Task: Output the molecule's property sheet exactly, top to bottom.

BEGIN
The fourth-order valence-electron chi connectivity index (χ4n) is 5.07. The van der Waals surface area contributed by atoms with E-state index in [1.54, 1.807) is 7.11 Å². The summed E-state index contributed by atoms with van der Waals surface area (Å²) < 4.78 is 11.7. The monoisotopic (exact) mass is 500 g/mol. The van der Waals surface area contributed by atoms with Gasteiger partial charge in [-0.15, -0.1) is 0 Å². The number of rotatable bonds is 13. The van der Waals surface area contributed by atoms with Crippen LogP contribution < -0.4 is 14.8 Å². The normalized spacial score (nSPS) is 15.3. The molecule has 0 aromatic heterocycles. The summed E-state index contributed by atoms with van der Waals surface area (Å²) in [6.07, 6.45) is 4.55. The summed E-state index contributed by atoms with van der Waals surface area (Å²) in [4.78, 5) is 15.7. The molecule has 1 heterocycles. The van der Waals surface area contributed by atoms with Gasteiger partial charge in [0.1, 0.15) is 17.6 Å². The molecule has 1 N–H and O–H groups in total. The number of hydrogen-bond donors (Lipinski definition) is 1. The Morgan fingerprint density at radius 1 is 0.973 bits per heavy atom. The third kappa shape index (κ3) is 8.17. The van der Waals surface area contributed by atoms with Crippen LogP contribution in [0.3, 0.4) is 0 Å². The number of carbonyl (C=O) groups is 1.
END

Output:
The fourth-order valence-electron chi connectivity index (χ4n) is 5.07. The van der Waals surface area contributed by atoms with E-state index in [1.54, 1.807) is 7.11 Å². The summed E-state index contributed by atoms with van der Waals surface area (Å²) < 4.78 is 11.7. The monoisotopic (exact) mass is 500 g/mol. The van der Waals surface area contributed by atoms with Gasteiger partial charge in [-0.15, -0.1) is 0 Å². The number of rotatable bonds is 13. The van der Waals surface area contributed by atoms with Crippen LogP contribution < -0.4 is 14.8 Å². The normalized spacial score (nSPS) is 15.3. The molecule has 0 aromatic heterocycles. The summed E-state index contributed by atoms with van der Waals surface area (Å²) in [6.07, 6.45) is 4.55. The summed E-state index contributed by atoms with van der Waals surface area (Å²) in [4.78, 5) is 15.7. The molecule has 1 heterocycles. The van der Waals surface area contributed by atoms with Gasteiger partial charge in [0.1, 0.15) is 17.6 Å². The molecule has 1 N–H and O–H groups in total. The number of hydrogen-bond donors (Lipinski definition) is 1. The Morgan fingerprint density at radius 1 is 0.973 bits per heavy atom. The third kappa shape index (κ3) is 8.17. The van der Waals surface area contributed by atoms with Crippen LogP contribution in [0.3, 0.4) is 0 Å². The number of carbonyl (C=O) groups is 1.